Among the most significant differences a DOE standard will introduce is that a variety of fan types (DOE calls them classes) will be defined, and fan efficiency metrics and minimum energy efficiency performance requirements will be set for each class. Based on best-available information, a DOE requirement could be in place with enforcement between 2019 and 2020.
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Before the calendar turned, 2016 already had the makings of a pivotal year for manufacturing, and for the world.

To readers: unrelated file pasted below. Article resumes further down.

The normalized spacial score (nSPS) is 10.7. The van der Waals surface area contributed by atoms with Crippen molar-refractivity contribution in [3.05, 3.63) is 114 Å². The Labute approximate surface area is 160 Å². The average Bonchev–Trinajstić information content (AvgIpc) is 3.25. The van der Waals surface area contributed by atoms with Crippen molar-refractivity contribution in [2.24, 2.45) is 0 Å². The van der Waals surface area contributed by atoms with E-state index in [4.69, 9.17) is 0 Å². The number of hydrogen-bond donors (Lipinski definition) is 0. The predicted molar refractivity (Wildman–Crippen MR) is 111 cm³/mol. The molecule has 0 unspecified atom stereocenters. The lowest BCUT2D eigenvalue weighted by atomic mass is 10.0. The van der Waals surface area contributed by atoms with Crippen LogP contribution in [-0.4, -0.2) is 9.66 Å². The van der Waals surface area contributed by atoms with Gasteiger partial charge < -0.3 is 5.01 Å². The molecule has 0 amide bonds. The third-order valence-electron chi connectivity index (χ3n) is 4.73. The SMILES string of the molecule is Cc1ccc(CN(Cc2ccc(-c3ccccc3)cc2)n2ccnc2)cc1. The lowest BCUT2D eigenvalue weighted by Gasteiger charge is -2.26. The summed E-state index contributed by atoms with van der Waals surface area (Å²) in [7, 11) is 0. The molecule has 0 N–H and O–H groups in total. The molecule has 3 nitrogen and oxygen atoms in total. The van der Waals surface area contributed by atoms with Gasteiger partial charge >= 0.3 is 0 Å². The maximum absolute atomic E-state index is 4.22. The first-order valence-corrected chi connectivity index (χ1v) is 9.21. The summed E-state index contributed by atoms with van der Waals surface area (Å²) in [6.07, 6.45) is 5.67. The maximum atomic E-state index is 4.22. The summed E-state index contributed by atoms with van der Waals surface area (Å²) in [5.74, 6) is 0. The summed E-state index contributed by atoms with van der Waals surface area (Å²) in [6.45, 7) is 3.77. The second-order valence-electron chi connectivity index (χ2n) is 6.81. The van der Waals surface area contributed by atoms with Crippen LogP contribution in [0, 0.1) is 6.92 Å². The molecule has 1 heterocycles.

There were the big events for the year, including the United States as Partner Country at Hannover Messe in April and the 2016 International Manufacturing Technology Show in Chicago in September. There's also the matter of the U.S. presidential elections in November, which promise to shape policy in manufacturing for years to come.
But the year started with global economic turmoil, as a slowdown in Chinese manufacturing triggered a worldwide stock hiccup that sent values plummeting. The continued plunge in world oil prices has resulted in a slowdown in exploration and, by extension, the manufacture of exploration equipment.
Read more: 2015 Salary Survey